Stan Aronson, RIP

I often illustrated Stan's columns with sketches by Grandville such as this one, from "Les Animaux" (1842), as it mocked the sort of medical conditions Stan fought against during a long life in medicine.

I often illustrated Stan’s columns with sketches by Grandville such as this one, from “Les Animaux” (1842), which mocks the sort of doctoring Stan often wrote about and fought to remedy during his long life in medicine.

Rhode Island has lost one of its longtime leading lights. Stanley M. Aronson, M.D., a giant of medicine in the Ocean State, a founder of the Brown University medical school, and a contributor of commentaries to the Providence Journal’s oped page as long as I can remember, died today at age 93. Other than to shake his hand at various social events, I did not know Stan, but I feel intimately acquainted with him since I spent almost a quarter of a century proofreading his Monday column.

For decades at the Journal I was responsible for designing the Monday oped page on which Stan’s column ran. So I became familiar with his cadences, his tendency to draw out his sentences, always with an eye toward structuring them so that readers could easily follow their curlicues. He always found le mot just, often one of the multisyllabic variety, but always deployed so that the reader, applying context, could deduce its meaning if not already known. Stan’s copy rarely needed editing for style or punctuation. Unlike many other writers, we always gave him the space he needed. He was invariably correct as to grammar, and yet sometimes he’d inject a punchiness of phraseology that broke up the winding quality of his prose style. His sense of humor was so dry as to be virtually indetectible, like the greatness of a very fine bottle of wine.

I also enjoyed finding art for Stan’s essays, which always tested my knowledge of our extensive copyright-free library. Frequently it was the works of Doré or Grandville that seemed most appropriate to illustrate Stan, since their drawings, from the 19th century, were elegant and erudite – with a range that made it relatively easy to find a sketch to serve as a metaphor for Stan’s subject of the week. I would guess that I went through this process with Stan’s column at least a thousand times.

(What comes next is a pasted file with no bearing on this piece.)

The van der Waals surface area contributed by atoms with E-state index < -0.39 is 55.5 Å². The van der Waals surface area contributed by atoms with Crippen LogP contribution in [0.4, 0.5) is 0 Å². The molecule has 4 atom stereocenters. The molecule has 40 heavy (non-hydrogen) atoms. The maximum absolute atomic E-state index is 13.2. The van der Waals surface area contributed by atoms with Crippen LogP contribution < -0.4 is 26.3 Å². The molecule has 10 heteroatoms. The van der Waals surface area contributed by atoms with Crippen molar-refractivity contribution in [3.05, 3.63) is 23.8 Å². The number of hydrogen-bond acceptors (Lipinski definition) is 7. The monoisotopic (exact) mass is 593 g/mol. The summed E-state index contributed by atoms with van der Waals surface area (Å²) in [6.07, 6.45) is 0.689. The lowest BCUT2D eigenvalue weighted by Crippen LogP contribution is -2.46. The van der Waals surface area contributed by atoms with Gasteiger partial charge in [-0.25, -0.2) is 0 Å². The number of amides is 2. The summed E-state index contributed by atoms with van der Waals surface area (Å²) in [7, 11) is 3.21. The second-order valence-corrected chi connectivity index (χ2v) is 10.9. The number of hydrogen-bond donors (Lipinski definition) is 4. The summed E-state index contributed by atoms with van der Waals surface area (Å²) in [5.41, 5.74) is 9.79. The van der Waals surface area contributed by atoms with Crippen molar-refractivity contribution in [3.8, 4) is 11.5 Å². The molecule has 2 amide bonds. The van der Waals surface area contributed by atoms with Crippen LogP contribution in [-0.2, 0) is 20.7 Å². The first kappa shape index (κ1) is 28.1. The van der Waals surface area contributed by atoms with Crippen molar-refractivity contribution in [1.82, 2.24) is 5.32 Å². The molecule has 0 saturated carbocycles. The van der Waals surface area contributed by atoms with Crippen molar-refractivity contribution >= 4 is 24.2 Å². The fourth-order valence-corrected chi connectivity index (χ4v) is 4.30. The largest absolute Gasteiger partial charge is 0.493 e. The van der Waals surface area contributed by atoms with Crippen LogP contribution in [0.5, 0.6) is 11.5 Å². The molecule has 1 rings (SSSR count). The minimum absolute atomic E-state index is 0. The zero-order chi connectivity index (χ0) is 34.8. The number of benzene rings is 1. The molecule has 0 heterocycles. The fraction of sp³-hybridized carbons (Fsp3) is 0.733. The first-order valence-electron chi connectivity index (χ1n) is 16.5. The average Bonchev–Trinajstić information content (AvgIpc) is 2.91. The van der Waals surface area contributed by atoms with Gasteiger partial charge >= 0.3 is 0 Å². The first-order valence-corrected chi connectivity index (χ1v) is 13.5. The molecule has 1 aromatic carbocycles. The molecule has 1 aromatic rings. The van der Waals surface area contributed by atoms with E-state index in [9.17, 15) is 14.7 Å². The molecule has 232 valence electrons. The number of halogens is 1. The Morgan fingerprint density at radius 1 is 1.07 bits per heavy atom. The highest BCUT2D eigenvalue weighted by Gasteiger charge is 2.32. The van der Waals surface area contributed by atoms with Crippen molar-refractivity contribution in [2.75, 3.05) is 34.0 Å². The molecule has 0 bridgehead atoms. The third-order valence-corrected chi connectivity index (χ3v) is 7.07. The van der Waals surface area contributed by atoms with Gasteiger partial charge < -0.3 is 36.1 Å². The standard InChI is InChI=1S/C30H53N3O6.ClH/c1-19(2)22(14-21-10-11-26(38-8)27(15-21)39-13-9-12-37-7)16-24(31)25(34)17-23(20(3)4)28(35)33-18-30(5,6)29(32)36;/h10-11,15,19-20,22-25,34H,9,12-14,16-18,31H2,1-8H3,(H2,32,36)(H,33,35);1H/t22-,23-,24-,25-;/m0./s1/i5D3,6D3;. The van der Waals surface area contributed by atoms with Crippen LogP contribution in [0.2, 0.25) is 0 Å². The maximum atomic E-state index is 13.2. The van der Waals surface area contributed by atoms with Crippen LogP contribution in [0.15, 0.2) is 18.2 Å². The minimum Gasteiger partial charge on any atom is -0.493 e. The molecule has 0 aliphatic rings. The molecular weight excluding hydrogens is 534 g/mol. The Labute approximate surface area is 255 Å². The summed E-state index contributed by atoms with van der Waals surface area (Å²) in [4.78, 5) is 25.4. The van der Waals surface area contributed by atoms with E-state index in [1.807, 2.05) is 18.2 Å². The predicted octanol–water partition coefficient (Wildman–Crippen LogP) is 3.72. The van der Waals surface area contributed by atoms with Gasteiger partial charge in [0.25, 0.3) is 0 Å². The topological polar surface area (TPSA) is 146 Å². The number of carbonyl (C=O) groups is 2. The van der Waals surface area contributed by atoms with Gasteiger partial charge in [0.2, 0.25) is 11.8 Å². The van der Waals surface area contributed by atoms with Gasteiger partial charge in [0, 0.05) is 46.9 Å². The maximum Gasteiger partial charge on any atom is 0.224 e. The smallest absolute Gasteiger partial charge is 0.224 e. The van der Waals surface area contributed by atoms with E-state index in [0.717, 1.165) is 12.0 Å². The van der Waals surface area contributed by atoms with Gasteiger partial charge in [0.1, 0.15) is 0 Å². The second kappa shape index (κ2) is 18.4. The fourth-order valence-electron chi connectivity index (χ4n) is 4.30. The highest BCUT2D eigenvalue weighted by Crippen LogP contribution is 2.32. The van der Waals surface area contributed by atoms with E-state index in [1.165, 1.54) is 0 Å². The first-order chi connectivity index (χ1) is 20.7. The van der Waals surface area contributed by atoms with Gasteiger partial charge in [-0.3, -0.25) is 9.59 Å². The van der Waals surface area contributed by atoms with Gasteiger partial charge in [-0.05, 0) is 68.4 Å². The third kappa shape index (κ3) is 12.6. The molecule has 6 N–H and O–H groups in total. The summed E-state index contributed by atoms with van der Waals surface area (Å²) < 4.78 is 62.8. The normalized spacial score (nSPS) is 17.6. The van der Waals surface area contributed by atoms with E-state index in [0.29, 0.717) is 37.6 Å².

I knew very little of Stan’s medical accomplishments, except that they were beyond exemplary. Rhode Island readers will miss Stan’s writing, but we all have, as well, a reason to be glad of his influence on the quality of medical care in Rhode Island today. A good man, he will be greatly missed.

About David Brussat

For a living, I edit the writing of some of the nation's leading architects, urbanists and design theorists. This blog was begun in 2009 as a feature of the Providence Journal, where I was on the editorial board and wrote a weekly column of architecture criticism for three decades. Architecture Here and There fights the style wars for classical architecture and against modern architecture, no holds barred. My freelance writing and editing on that topic and others addresses issues of design and culture locally and globally. I am a fellow of the Royal Society of the Arts, and a member of the board of the New England chapter of the Institute of Classical Architecture & Art, which bestowed an Arthur Ross Award on me in 2002. I work from Providence, R.I., where I live with my wife Victoria, my son Billy and our cat Gato. If you would like to invest your prose with even more style and clarity, please email me at my consultancy, dbrussat@gmail.com, or call 401.351.0457. Testimonial: "Your work is so wonderful - you now enter my mind and write what I would have written." - Nikos Salingaros, mathematician at the University of Texas, architectural theorist and author of many books.
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